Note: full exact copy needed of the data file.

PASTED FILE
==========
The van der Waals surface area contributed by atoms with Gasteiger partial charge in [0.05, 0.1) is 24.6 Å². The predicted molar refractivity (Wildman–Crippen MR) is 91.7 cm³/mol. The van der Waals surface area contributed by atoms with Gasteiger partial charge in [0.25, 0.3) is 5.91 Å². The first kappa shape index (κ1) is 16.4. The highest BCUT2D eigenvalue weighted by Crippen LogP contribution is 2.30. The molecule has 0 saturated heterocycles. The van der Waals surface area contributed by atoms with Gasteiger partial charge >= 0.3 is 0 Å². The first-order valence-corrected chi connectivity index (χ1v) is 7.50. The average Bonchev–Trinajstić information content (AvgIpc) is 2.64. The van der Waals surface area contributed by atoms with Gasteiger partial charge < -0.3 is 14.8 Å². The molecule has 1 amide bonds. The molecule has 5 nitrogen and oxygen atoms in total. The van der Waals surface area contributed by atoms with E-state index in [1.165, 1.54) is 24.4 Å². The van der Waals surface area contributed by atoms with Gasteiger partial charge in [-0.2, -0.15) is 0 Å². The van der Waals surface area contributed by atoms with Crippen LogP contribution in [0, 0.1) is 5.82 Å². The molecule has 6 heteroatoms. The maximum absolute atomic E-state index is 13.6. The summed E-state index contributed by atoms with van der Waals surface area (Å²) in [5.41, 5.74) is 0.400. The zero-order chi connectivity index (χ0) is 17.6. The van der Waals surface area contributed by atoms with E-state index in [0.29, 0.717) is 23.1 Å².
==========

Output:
The van der Waals surface area contributed by atoms with Gasteiger partial charge in [0.05, 0.1) is 24.6 Å². The predicted molar refractivity (Wildman–Crippen MR) is 91.7 cm³/mol. The van der Waals surface area contributed by atoms with Gasteiger partial charge in [0.25, 0.3) is 5.91 Å². The first kappa shape index (κ1) is 16.4. The highest BCUT2D eigenvalue weighted by Crippen LogP contribution is 2.30. The molecule has 0 saturated heterocycles. The van der Waals surface area contributed by atoms with Gasteiger partial charge >= 0.3 is 0 Å². The first-order valence-corrected chi connectivity index (χ1v) is 7.50. The average Bonchev–Trinajstić information content (AvgIpc) is 2.64. The van der Waals surface area contributed by atoms with Gasteiger partial charge < -0.3 is 14.8 Å². The molecule has 1 amide bonds. The molecule has 5 nitrogen and oxygen atoms in total. The van der Waals surface area contributed by atoms with E-state index in [1.165, 1.54) is 24.4 Å². The van der Waals surface area contributed by atoms with Gasteiger partial charge in [-0.2, -0.15) is 0 Å². The van der Waals surface area contributed by atoms with Crippen LogP contribution in [0, 0.1) is 5.82 Å². The molecule has 6 heteroatoms. The maximum absolute atomic E-state index is 13.6. The summed E-state index contributed by atoms with van der Waals surface area (Å²) in [5.41, 5.74) is 0.400. The zero-order chi connectivity index (χ0) is 17.6. The van der Waals surface area contributed by atoms with E-state index in [0.29, 0.717) is 23.1 Å².